Plan B would no doubt be to find somewhere to sleep, but In my opinion would not amount to just lying down on a footpath in a street. I am sure these women knew locations where others of a similar disposition would all go to sleep, after all we are not talking mid summer

    The doctors stated that the victims were killed where they were found. We still have photographs of those crime scenes, and if anyone believes that the women were sleeping rough at these precise locations needs a reality check, and in particular Hallie Rubenhold

    www.trevormarriott.co.uk

    Leave a comment:

  • Anna Morris
    Registered User

  • Anna Morris
    replied
    Even if some of the women intended to earn the few pennies by prostitution, what if they were unable to do so? Say, no one was interested, likely clients went home, pubs were long closed.

    IMO, there had to be a turning point when the women knew the doss houses were closed, the likely customers were not around, etc. What was Plan B?

    Sleeping rough was one possibility. I have suggested they may have known a man from who they could get a few pennies when they were in dire straits. What about a man, a night watchman or similar, who could be induced to let the women sleep inside a building, perhaps in return for favours? They were not all found in the same exact area but a number of accounts of the actions of unfortunates or prostitutes in the day, included the man asking the woman to ´take a walk´ with him. That seemed to be a normal part of the transaction for obvious reasons. Were they asked to take a walk on the way to a place to sleep?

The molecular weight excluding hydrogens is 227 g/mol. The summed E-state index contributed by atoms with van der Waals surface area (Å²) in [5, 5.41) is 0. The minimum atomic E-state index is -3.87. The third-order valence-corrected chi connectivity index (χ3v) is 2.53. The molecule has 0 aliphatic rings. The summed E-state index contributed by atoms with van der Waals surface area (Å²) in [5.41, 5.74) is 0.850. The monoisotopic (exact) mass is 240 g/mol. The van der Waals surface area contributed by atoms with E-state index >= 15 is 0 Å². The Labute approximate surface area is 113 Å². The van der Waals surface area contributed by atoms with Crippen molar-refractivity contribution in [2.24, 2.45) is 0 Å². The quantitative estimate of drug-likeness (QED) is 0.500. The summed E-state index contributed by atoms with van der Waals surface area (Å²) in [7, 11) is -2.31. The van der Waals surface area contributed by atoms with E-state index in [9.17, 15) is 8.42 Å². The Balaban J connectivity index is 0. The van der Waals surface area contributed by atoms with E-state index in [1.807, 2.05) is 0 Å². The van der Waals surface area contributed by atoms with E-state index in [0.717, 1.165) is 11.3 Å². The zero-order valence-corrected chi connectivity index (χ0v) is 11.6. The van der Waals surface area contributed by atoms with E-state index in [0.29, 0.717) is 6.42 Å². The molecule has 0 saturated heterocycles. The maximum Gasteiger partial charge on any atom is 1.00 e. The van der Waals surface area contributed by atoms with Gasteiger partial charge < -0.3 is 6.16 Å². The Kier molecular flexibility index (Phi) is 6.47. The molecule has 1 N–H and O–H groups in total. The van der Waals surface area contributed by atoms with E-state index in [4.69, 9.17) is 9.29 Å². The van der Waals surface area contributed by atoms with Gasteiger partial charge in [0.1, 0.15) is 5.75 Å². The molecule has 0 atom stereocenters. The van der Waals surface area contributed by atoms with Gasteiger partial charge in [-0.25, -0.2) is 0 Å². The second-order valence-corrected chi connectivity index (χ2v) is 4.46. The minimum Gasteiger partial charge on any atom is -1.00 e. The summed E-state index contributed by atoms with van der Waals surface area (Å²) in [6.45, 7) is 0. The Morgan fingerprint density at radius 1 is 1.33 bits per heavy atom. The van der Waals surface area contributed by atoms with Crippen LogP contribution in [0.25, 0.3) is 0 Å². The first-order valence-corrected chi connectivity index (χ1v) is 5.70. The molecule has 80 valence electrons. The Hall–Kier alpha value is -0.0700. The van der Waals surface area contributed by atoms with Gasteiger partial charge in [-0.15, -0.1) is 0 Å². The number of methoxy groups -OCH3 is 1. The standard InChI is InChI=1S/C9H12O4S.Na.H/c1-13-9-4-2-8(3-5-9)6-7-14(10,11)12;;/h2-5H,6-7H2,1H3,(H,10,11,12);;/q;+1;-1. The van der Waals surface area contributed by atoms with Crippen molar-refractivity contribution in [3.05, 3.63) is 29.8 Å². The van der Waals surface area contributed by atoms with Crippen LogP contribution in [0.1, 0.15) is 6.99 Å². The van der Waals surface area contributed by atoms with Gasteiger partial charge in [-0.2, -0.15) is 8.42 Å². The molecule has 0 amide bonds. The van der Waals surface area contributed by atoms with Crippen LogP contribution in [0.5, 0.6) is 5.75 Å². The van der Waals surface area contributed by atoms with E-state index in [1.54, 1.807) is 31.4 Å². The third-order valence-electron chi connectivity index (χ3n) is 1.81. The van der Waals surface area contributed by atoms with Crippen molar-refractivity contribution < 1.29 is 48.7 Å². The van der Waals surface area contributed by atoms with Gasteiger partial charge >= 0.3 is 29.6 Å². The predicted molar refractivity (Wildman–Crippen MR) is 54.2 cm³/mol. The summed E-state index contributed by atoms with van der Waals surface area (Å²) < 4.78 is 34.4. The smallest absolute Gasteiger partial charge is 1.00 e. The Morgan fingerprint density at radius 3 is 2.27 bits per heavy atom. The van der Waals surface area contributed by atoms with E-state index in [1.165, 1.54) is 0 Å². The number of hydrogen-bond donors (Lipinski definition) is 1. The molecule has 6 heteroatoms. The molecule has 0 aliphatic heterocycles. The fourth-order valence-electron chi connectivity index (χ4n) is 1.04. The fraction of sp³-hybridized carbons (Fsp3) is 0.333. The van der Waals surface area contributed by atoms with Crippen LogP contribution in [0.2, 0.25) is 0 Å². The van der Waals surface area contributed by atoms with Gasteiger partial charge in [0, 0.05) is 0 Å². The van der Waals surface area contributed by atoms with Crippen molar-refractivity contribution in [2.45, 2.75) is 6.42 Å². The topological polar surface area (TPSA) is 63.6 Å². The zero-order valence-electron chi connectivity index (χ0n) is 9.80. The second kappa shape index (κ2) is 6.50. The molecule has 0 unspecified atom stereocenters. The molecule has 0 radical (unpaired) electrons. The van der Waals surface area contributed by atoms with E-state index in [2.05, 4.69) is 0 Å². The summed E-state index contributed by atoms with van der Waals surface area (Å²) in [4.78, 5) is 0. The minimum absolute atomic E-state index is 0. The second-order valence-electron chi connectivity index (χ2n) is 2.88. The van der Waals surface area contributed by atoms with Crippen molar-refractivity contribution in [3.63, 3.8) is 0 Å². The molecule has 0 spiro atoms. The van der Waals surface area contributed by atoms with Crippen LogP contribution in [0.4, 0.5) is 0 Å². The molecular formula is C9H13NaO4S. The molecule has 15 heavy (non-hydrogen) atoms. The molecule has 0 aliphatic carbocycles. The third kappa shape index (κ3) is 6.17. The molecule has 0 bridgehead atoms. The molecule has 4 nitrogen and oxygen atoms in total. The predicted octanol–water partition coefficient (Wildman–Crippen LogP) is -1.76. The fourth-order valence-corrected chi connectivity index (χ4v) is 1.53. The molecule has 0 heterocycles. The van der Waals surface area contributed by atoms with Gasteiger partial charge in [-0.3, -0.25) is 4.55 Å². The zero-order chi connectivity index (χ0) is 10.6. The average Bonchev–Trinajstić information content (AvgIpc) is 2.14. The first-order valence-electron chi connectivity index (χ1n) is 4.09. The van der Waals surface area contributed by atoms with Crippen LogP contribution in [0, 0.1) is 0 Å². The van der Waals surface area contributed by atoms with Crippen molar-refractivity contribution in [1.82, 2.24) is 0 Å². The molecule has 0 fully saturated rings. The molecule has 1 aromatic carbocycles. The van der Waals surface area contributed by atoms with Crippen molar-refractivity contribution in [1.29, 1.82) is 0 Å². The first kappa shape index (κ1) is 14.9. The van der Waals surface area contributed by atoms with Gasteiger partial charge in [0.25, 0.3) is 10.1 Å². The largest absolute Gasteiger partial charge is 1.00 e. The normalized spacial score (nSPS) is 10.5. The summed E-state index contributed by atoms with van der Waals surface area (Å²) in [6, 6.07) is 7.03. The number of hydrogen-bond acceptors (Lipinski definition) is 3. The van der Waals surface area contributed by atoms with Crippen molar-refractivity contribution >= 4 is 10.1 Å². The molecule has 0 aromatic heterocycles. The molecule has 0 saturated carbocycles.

If the women were unable by 3:00 AM or so, to earn money the usual way, did they have a destination in mind--physical location or finding a certain man-- to solve their immediate problem of homelessness?

    Leave a comment:

  • Robert Linford
    Researcher Extraordinaire

  • Robert Linford
    replied
    The words "where...trade" should have been in brackets.

    Leave a comment:

  • Howard Brown
    Registrar

  • Howard Brown
    replied
    Thank you for creating this thread, Anna.

    Leave a comment:

  • Sam Flynn
    Owl Catcher

  • Sam Flynn
    replied
    Originally posted by Gary Barnett View Post
    What’s the source for that? It doesn’t read like a contemporary press report.
    It isn't. Trevor's source is a summary page about the events in Annie's life and her death, evidently drawn from a number of other sources.

    https://www.casebook.org/victims/chapman.html

    Leave a comment:

  • Debra Arif
    Registered User

  • Debra Arif
    replied